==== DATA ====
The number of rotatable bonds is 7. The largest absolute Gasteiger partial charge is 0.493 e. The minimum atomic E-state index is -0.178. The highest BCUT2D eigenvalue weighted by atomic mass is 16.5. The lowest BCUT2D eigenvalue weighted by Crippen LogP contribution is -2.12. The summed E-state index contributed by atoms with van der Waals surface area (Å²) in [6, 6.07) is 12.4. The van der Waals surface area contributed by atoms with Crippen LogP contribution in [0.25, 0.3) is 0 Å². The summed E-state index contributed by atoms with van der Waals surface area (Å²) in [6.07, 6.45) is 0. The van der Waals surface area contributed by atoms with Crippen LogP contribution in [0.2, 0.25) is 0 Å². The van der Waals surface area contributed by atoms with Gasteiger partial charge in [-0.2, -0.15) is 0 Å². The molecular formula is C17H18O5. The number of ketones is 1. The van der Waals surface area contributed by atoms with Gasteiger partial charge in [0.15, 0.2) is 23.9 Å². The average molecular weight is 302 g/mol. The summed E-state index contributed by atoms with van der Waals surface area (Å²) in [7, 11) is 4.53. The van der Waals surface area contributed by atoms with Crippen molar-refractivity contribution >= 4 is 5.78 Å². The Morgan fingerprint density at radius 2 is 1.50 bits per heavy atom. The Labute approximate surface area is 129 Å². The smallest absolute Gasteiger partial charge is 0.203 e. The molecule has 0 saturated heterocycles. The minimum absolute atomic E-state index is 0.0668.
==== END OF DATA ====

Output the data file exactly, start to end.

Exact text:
The number of rotatable bonds is 7. The largest absolute Gasteiger partial charge is 0.493 e. The minimum atomic E-state index is -0.178. The highest BCUT2D eigenvalue weighted by atomic mass is 16.5. The lowest BCUT2D eigenvalue weighted by Crippen LogP contribution is -2.12. The summed E-state index contributed by atoms with van der Waals surface area (Å²) in [6, 6.07) is 12.4. The van der Waals surface area contributed by atoms with Crippen LogP contribution in [0.25, 0.3) is 0 Å². The summed E-state index contributed by atoms with van der Waals surface area (Å²) in [6.07, 6.45) is 0. The van der Waals surface area contributed by atoms with Crippen LogP contribution in [0.2, 0.25) is 0 Å². The van der Waals surface area contributed by atoms with Gasteiger partial charge in [-0.2, -0.15) is 0 Å². The molecular formula is C17H18O5. The number of ketones is 1. The van der Waals surface area contributed by atoms with Gasteiger partial charge in [0.15, 0.2) is 23.9 Å². The average molecular weight is 302 g/mol. The summed E-state index contributed by atoms with van der Waals surface area (Å²) in [7, 11) is 4.53. The van der Waals surface area contributed by atoms with Crippen molar-refractivity contribution >= 4 is 5.78 Å². The Morgan fingerprint density at radius 2 is 1.50 bits per heavy atom. The Labute approximate surface area is 129 Å². The smallest absolute Gasteiger partial charge is 0.203 e. The molecule has 0 saturated heterocycles. The minimum absolute atomic E-state index is 0.0668.